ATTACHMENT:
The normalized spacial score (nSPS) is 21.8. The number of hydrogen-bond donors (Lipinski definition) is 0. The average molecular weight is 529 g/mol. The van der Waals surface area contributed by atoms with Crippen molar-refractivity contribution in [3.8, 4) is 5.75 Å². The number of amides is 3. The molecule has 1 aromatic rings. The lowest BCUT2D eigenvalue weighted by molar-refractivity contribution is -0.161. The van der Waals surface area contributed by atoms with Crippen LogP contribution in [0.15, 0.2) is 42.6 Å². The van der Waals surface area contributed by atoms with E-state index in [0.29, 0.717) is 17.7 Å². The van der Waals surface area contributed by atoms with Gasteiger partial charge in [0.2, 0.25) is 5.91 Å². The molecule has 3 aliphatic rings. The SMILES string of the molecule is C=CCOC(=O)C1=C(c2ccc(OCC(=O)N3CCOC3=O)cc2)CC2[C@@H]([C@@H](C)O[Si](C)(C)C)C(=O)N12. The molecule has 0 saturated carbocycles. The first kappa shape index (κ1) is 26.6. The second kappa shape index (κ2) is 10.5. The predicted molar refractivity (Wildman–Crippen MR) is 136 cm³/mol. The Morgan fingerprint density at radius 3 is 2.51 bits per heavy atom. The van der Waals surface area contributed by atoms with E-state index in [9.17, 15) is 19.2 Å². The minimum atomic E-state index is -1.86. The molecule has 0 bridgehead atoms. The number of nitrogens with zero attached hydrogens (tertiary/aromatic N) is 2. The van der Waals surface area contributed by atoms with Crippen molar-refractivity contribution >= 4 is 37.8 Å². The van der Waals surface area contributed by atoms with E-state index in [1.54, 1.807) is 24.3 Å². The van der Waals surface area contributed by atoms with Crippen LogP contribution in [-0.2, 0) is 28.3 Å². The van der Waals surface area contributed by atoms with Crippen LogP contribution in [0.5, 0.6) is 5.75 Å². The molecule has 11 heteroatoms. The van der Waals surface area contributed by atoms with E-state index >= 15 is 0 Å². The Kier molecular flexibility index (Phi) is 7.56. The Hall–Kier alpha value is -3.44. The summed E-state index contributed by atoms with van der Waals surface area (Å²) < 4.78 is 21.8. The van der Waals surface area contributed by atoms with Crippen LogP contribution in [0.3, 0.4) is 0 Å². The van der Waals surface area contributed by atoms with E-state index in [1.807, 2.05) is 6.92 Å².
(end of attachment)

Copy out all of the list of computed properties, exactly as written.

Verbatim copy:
The normalized spacial score (nSPS) is 21.8. The number of hydrogen-bond donors (Lipinski definition) is 0. The average molecular weight is 529 g/mol. The van der Waals surface area contributed by atoms with Crippen molar-refractivity contribution in [3.8, 4) is 5.75 Å². The number of amides is 3. The molecule has 1 aromatic rings. The lowest BCUT2D eigenvalue weighted by molar-refractivity contribution is -0.161. The van der Waals surface area contributed by atoms with Crippen LogP contribution in [0.15, 0.2) is 42.6 Å². The van der Waals surface area contributed by atoms with E-state index in [0.29, 0.717) is 17.7 Å². The van der Waals surface area contributed by atoms with Gasteiger partial charge in [0.2, 0.25) is 5.91 Å². The molecule has 3 aliphatic rings. The SMILES string of the molecule is C=CCOC(=O)C1=C(c2ccc(OCC(=O)N3CCOC3=O)cc2)CC2[C@@H]([C@@H](C)O[Si](C)(C)C)C(=O)N12. The molecule has 0 saturated carbocycles. The first kappa shape index (κ1) is 26.6. The second kappa shape index (κ2) is 10.5. The predicted molar refractivity (Wildman–Crippen MR) is 136 cm³/mol. The Morgan fingerprint density at radius 3 is 2.51 bits per heavy atom. The van der Waals surface area contributed by atoms with E-state index in [9.17, 15) is 19.2 Å². The minimum atomic E-state index is -1.86. The molecule has 0 bridgehead atoms. The number of nitrogens with zero attached hydrogens (tertiary/aromatic N) is 2. The van der Waals surface area contributed by atoms with Crippen molar-refractivity contribution >= 4 is 37.8 Å². The van der Waals surface area contributed by atoms with E-state index in [1.54, 1.807) is 24.3 Å². The van der Waals surface area contributed by atoms with Crippen LogP contribution in [-0.2, 0) is 28.3 Å². The van der Waals surface area contributed by atoms with Crippen LogP contribution in [0.5, 0.6) is 5.75 Å². The molecule has 11 heteroatoms. The van der Waals surface area contributed by atoms with E-state index >= 15 is 0 Å². The Kier molecular flexibility index (Phi) is 7.56. The Hall–Kier alpha value is -3.44. The summed E-state index contributed by atoms with van der Waals surface area (Å²) < 4.78 is 21.8. The van der Waals surface area contributed by atoms with Crippen LogP contribution in [0.3, 0.4) is 0 Å². The van der Waals surface area contributed by atoms with E-state index in [1.807, 2.05) is 6.92 Å².